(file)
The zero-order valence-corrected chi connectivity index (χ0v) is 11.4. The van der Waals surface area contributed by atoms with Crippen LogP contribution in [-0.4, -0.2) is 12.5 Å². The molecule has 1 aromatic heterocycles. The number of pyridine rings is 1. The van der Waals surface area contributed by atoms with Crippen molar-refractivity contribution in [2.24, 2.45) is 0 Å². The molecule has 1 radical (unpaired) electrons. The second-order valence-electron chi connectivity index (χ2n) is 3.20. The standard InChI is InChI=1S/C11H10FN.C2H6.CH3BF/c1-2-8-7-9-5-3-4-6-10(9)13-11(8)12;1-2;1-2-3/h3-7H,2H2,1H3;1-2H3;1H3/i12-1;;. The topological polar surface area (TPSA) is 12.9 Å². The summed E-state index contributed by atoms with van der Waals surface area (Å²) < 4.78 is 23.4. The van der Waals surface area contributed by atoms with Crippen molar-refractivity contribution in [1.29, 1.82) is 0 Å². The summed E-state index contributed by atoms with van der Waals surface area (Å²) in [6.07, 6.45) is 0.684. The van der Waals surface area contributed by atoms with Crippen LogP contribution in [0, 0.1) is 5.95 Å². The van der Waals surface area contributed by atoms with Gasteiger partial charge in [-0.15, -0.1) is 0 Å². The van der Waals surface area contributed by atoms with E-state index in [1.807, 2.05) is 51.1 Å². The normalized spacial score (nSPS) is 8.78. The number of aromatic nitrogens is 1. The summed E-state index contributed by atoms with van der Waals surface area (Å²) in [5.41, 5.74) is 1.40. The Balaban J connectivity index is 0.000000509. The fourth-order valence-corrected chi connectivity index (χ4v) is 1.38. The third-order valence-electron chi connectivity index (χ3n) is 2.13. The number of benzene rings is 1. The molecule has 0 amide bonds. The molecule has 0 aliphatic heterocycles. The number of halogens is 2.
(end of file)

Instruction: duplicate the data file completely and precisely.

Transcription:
The zero-order valence-corrected chi connectivity index (χ0v) is 11.4. The van der Waals surface area contributed by atoms with Crippen LogP contribution in [-0.4, -0.2) is 12.5 Å². The molecule has 1 aromatic heterocycles. The number of pyridine rings is 1. The van der Waals surface area contributed by atoms with Crippen molar-refractivity contribution in [2.24, 2.45) is 0 Å². The molecule has 1 radical (unpaired) electrons. The second-order valence-electron chi connectivity index (χ2n) is 3.20. The standard InChI is InChI=1S/C11H10FN.C2H6.CH3BF/c1-2-8-7-9-5-3-4-6-10(9)13-11(8)12;1-2;1-2-3/h3-7H,2H2,1H3;1-2H3;1H3/i12-1;;. The topological polar surface area (TPSA) is 12.9 Å². The summed E-state index contributed by atoms with van der Waals surface area (Å²) < 4.78 is 23.4. The van der Waals surface area contributed by atoms with Crippen molar-refractivity contribution in [1.29, 1.82) is 0 Å². The summed E-state index contributed by atoms with van der Waals surface area (Å²) in [6.07, 6.45) is 0.684. The van der Waals surface area contributed by atoms with Crippen LogP contribution in [0, 0.1) is 5.95 Å². The van der Waals surface area contributed by atoms with Gasteiger partial charge in [-0.15, -0.1) is 0 Å². The van der Waals surface area contributed by atoms with E-state index in [1.807, 2.05) is 51.1 Å². The normalized spacial score (nSPS) is 8.78. The number of aromatic nitrogens is 1. The summed E-state index contributed by atoms with van der Waals surface area (Å²) in [5.41, 5.74) is 1.40. The Balaban J connectivity index is 0.000000509. The fourth-order valence-corrected chi connectivity index (χ4v) is 1.38. The third-order valence-electron chi connectivity index (χ3n) is 2.13. The number of benzene rings is 1. The molecule has 0 amide bonds. The molecule has 0 aliphatic heterocycles. The number of halogens is 2.